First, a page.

Synthetic marijuana has serious side effects
Published: Sunday, February 10, 2013
Updated: Sunday, February 10, 2013 15:02
It comes in different shapes, sizes, flavors, names and catchy packaging, yet “fake weed” poses many health risks to its users.
Danger looms with the use of synthetic marijuana that can be easily purchased at local shops, though state legislature outlaws it from containing certain chemicals.
The average age of young adults who use synthetic marijuana is 24.
Megan Pabian at UCF Health Services said she has not seen many students complaining of side effects from synthetic marijuana, but advises students to stay away from it. Pabian noted that one doctor at UCF Health Services said, “I would hope that our students are smarter than to use products of this nature.”
There is a statewide ban on 22 specific chemicals that make synthetic marijuana products illegal. People selling or in possession of synthetic marijuana that contains the banned chemicals can be arrested and charged with a violation of illegal substance laws, Jeff Williamson, public information officer at the Orange County Sheriffs Office, said. However, drug manufactures have been clever in changing the active ingredients and labeling the product as incense to undercut state laws and continue distribution of their products.
It’s not as easy to purchase the synthetic marijuana as it used to be in the UCF area after Florida banned many of the active chemicals these products contain; however, there are still local shops peddling the products.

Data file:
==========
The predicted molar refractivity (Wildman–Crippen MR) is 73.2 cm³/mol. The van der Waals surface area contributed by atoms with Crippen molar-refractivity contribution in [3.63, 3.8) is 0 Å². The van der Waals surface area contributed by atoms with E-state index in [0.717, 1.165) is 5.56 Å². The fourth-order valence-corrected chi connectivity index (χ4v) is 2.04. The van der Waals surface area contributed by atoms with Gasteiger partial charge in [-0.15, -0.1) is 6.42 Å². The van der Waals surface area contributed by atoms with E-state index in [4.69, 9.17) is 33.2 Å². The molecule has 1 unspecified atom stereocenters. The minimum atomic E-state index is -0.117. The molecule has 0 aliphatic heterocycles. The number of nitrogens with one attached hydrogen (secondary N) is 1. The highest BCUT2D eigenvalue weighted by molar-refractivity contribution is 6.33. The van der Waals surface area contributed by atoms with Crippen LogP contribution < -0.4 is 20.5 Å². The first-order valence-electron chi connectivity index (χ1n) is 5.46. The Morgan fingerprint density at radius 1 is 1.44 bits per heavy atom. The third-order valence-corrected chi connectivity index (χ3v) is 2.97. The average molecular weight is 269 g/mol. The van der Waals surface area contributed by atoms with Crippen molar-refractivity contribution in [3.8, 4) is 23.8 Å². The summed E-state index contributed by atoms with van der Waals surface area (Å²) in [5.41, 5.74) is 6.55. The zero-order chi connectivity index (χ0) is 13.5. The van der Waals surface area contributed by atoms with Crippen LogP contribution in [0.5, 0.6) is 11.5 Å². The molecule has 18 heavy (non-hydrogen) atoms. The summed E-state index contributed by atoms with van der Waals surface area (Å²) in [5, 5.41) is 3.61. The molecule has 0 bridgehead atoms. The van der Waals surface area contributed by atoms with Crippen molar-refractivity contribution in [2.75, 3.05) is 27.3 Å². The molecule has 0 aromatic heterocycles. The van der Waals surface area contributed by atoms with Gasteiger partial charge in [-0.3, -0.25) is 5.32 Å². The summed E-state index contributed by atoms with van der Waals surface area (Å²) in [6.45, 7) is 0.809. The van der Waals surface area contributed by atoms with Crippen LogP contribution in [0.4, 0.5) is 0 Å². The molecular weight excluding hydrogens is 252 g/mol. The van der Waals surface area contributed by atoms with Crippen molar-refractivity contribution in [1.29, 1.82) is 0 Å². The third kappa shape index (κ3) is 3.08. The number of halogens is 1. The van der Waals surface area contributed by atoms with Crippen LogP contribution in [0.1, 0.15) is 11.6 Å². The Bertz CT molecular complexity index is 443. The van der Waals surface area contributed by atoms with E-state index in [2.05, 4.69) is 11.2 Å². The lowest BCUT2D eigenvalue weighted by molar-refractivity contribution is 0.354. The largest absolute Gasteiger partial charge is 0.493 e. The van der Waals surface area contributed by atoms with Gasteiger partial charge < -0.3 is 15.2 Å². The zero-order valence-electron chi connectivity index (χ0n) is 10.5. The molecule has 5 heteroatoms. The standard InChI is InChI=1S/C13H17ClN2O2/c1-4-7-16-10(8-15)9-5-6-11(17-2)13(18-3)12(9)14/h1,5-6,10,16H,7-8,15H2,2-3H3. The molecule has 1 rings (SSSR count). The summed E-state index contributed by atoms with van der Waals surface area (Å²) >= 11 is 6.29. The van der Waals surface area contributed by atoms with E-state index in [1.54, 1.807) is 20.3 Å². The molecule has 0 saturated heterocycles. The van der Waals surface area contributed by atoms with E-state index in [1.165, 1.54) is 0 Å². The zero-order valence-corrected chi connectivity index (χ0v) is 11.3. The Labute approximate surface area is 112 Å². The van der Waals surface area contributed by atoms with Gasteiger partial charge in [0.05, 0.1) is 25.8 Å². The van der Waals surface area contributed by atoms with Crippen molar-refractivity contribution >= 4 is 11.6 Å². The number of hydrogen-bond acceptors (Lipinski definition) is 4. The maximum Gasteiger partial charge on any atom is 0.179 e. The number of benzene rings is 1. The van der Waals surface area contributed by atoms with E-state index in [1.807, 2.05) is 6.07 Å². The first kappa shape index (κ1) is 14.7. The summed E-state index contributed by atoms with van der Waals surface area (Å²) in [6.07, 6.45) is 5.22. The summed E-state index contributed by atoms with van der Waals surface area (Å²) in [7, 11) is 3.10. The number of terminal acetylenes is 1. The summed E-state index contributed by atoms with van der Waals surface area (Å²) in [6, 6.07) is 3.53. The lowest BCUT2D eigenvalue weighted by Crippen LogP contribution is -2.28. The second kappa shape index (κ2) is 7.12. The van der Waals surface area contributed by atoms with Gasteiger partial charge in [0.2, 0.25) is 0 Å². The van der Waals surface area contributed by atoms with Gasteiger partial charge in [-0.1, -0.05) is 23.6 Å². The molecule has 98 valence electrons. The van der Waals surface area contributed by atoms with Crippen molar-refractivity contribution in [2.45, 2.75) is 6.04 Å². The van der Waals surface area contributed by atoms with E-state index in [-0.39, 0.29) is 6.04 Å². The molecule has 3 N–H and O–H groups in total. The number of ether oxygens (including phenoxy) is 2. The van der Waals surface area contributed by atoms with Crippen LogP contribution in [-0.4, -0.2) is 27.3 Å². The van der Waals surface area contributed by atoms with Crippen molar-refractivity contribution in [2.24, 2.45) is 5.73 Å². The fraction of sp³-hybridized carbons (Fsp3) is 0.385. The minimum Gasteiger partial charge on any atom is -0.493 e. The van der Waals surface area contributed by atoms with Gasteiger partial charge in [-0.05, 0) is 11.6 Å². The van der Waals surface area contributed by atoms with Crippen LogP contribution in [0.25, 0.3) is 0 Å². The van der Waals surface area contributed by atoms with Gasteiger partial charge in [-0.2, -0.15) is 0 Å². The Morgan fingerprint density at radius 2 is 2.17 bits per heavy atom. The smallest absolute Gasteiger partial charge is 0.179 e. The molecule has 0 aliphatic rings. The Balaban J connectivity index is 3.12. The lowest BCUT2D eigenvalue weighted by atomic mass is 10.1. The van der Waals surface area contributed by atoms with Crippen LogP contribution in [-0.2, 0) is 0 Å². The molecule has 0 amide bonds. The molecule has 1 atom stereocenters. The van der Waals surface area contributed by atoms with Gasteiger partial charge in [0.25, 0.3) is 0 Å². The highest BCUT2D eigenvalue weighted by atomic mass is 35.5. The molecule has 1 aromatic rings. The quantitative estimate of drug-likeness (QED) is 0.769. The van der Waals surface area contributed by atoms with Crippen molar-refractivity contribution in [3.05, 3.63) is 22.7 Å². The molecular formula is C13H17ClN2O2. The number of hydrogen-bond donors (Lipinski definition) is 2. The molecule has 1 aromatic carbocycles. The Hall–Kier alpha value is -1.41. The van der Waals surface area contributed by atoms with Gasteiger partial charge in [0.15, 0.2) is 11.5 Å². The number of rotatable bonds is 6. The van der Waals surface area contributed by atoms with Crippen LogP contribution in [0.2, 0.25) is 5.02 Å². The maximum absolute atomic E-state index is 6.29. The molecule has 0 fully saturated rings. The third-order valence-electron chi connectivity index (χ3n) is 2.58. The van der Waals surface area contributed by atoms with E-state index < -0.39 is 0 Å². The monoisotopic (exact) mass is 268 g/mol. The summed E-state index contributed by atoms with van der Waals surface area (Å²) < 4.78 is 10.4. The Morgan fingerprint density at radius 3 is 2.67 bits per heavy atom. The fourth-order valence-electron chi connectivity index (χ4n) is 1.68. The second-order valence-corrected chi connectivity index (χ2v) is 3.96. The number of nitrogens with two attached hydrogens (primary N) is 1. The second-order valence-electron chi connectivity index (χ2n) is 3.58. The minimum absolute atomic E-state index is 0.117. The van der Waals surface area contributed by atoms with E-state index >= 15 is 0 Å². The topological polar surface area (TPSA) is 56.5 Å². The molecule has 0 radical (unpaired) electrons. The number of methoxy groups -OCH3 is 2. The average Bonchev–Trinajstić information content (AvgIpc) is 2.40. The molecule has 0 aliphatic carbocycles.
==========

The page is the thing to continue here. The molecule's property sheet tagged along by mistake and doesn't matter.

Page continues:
Some local smoke shops, such as Climax Smoke Shop, have removed all the synthetic products from their shelves and have not carried them for more than a year. Other nearby smoke shops, including Mystic, still carry synthetic marijuana products. This is legal as long as the synthetic products do not contain the banned chemicals.
There is a substantial health risk involved with using synthetic marijuana. Using “fake weed” can cause vomiting, heart palpitations, seizures, violent outbursts and psychotic episodes, Pabian said.
“It’s way more intense than weed and it made me throw up," senior health services administration major Cory Lobkovich said. “I felt physically different and out of control. Me and my friends refer to it as spice tripping.”
Lobkovich has tried synthetic marijuana but said he would never use it again.
“My brother has been in the hospital several times from using it,” he said.
Opinions about the substance vary among students.
Matt Barnes, a sophomore engineering major, said buying natural marijuana seems to have lesser consequences than synthetic marijuana.
“I do not smoke and I do not know where to buy it, but marijuana on the street seems more trustworthy than the synthetic marijuana.”
The OCSO is actively investigating the sale of illegal synthetic products and has not seen a large amount of the illegal products in stores. Lt. Mike Rosier of the criminal investigations division said officers are also carrying field test kits so they are able to identify the products when they encounter them.
In Seminole County, law enforcement officials have visited more than 350 local retailers that sell synthetic marijuana and have warned them to remove products with the banned chemicals. Seminole County has even offered to safely dispose of the banned products. No criminal action was taken with the warning visits, but officials have vowed to take criminal action if the stores continue to sell banned chemicals.
The UCF Police Department has not seen an epidemic of synthetic-drug-related crimes on campus but are on the lookout for the substance.
“The Police Department’s No. 1 concern is for the safety of our students. If there are violations of state law, we can make an arrest or file charges against an individual. We would prefer for our students to be educated about the serious medical health issues that synthetic marijuana can inflict,” said officer Pete Stephens with the UCF PD.